Defendants contend that the opinions of Plaintiffs' experts on probable exposure to harmful levels of carbon monoxide during the 2004 trip from Florida do not meet the standard of admissibility articulated in Daubert v. Merrell Dow Pharmaceuticals, Inc., 509 U.S. 579 (1993), and codified in Federal Rule of Evidence 702. In particular, Defendants assail the absence of reliable scientific methodology underpinning the experts' opinions that carbon monoxide accumulated in the passenger compartment at levels that caused permanent cognitive, behavioral, and personality impairments.
The admissibility of expert witness opinions is governed by Federal Rule of Evidence 702, which provides:
If scientific, technical, or other specialized knowledge will assist the trier of fact to understand the evidence or to determine a fact in issue, a witness qualified as an expert by knowledge, skill, experience, training, or education, may testify thereto in the form of an opinion or otherwise, if (1) the testimony is based upon sufficient facts or data, (2) the testimony is the product of reliable principles and methods, and (3) the witness has applied the principles and methods reliably to the facts of the case.
Under Rule 702, the trial judge serves as a "gatekeeper" to insure that expert opinion testimony is both relevant and reliable. See Daubert, 509 U.S. at 589. Where, as here, a party challenges the admissibility of a proffered expert opinion, the trial court must inquire into: (1) the qualifications of the expert, (2) the reliability of the process or technique the expert used in formulating the opinion, and (3) the "fit" between the opinion and the facts in dispute. See In Re Paoli R.R. Yard PCB Litigation, 35 F.3d 717, 741-47 (3d Cir. 1994) ("Paoli II").
As explained in Jaasma v. Shell Oil Co., 412 F.3d 501, 513 (3d Cir. 2005), a qualified expert's "testimony (1) must be based on sufficient facts and data; (2) must be the product of a reliable methodology; and (3) must demonstrate a relevant connection between that methodology and the facts of the case." In this regard, scientific or technical knowledge "must be supported by appropriate validation -- i.e., 'good grounds' based on what is known." Daubert, 509 U.S. at 592. "Put differently, an expert opinion must be based on reliable methodology and must reliably flow from that methodology and the facts at issue -- but it need not be so persuasive as to meet a party's burden of proof or even necessarily its burden of production." Heller v. Shaw Industries, Inc., 167 F.3d 146, 152 (3d Cir. 1999). "[A]dmissibility under Rule 702 is governed by Rule 104(a), which requires the judge to conduct preliminary factfinding, to make 'a preliminary assessment of whether the reasoning or methodology underlying the testimony is scientifically valid,' and thus enables the judge to exclude evidence presented in plaintiff's prima facie case." Paoli II, 35 F.3d at 743 (quoting Daubert, 509 U.S. at 592-93).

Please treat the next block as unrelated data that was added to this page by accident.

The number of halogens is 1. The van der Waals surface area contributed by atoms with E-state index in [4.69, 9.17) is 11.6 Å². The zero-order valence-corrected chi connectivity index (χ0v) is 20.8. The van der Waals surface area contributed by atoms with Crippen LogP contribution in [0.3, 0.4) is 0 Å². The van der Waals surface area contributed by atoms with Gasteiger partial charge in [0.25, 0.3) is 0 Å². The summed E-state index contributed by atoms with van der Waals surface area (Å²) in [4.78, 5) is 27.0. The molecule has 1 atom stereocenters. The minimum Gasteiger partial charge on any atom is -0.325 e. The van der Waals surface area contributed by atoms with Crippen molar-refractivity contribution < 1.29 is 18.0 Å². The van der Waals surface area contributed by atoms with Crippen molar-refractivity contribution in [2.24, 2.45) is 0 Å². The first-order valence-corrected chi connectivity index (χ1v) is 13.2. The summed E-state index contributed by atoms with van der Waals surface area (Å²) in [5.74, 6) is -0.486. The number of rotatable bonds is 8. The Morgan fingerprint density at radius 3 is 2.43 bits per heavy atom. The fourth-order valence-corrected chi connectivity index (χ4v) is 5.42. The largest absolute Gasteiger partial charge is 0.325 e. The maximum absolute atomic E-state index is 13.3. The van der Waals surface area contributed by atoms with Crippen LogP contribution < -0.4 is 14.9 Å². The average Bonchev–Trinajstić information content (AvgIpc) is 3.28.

To establish a prima facie case, Plaintiffs must show that harmful levels of carbon monoxide entered the truck's passenger compartment as a result of defects in the condition of the truck; that they inhaled the carbon monoxide at harmful levels for a sufficient period of time as to cause permanent brain injury; that they have suffered injury; and that carbon monoxide accumulating in the truck's cab is the cause of the injury. See Heller, 167 F.3d at 153. It is also clear that to establish a prima facie case Plaintiffs must present admissible expert opinion testimony because no measurements of carbon monoxide levels in the vehicle or in Plaintiffs' blood were made during or immediately after their trip.